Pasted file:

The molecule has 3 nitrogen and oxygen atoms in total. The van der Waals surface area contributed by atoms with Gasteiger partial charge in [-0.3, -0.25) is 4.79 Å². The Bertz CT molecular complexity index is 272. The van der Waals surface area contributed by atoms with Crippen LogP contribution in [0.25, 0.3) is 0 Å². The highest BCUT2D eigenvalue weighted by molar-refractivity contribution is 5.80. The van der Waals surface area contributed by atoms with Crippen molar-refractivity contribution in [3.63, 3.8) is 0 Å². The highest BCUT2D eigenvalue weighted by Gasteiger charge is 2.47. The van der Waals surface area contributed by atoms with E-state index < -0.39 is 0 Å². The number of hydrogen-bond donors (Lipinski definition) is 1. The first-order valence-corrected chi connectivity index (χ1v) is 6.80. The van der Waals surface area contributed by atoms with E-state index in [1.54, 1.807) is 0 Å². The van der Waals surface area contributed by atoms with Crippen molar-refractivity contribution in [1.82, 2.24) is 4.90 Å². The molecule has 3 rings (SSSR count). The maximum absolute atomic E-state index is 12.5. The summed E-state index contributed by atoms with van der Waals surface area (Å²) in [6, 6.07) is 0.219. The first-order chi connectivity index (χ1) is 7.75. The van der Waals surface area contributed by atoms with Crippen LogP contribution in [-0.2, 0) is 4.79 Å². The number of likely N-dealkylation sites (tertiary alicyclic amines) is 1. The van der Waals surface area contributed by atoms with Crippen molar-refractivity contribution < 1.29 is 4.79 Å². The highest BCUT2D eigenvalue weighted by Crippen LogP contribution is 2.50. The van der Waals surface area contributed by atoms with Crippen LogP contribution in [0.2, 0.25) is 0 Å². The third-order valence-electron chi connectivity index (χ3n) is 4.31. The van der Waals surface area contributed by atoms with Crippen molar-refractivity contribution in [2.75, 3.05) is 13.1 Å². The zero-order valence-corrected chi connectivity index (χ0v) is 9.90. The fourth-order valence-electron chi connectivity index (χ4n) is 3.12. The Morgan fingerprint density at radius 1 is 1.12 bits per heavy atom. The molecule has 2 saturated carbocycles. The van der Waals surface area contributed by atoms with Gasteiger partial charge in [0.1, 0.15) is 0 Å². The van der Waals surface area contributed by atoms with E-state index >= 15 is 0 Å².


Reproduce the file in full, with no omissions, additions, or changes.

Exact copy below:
The molecule has 3 nitrogen and oxygen atoms in total. The van der Waals surface area contributed by atoms with Gasteiger partial charge in [-0.3, -0.25) is 4.79 Å². The Bertz CT molecular complexity index is 272. The van der Waals surface area contributed by atoms with Crippen LogP contribution in [0.25, 0.3) is 0 Å². The highest BCUT2D eigenvalue weighted by molar-refractivity contribution is 5.80. The van der Waals surface area contributed by atoms with Crippen molar-refractivity contribution in [3.63, 3.8) is 0 Å². The highest BCUT2D eigenvalue weighted by Gasteiger charge is 2.47. The van der Waals surface area contributed by atoms with E-state index < -0.39 is 0 Å². The number of hydrogen-bond donors (Lipinski definition) is 1. The first-order valence-corrected chi connectivity index (χ1v) is 6.80. The van der Waals surface area contributed by atoms with E-state index in [1.54, 1.807) is 0 Å². The van der Waals surface area contributed by atoms with Crippen molar-refractivity contribution in [1.82, 2.24) is 4.90 Å². The molecule has 3 rings (SSSR count). The maximum absolute atomic E-state index is 12.5. The summed E-state index contributed by atoms with van der Waals surface area (Å²) in [6, 6.07) is 0.219. The first-order chi connectivity index (χ1) is 7.75. The van der Waals surface area contributed by atoms with Crippen LogP contribution in [-0.2, 0) is 4.79 Å². The number of likely N-dealkylation sites (tertiary alicyclic amines) is 1. The van der Waals surface area contributed by atoms with Crippen molar-refractivity contribution < 1.29 is 4.79 Å². The highest BCUT2D eigenvalue weighted by Crippen LogP contribution is 2.50. The van der Waals surface area contributed by atoms with Crippen LogP contribution in [0.2, 0.25) is 0 Å². The third-order valence-electron chi connectivity index (χ3n) is 4.31. The van der Waals surface area contributed by atoms with Crippen molar-refractivity contribution in [2.75, 3.05) is 13.1 Å². The zero-order valence-corrected chi connectivity index (χ0v) is 9.90. The fourth-order valence-electron chi connectivity index (χ4n) is 3.12. The Morgan fingerprint density at radius 1 is 1.12 bits per heavy atom. The molecule has 2 saturated carbocycles. The van der Waals surface area contributed by atoms with Gasteiger partial charge in [0.1, 0.15) is 0 Å². The van der Waals surface area contributed by atoms with E-state index >= 15 is 0 Å².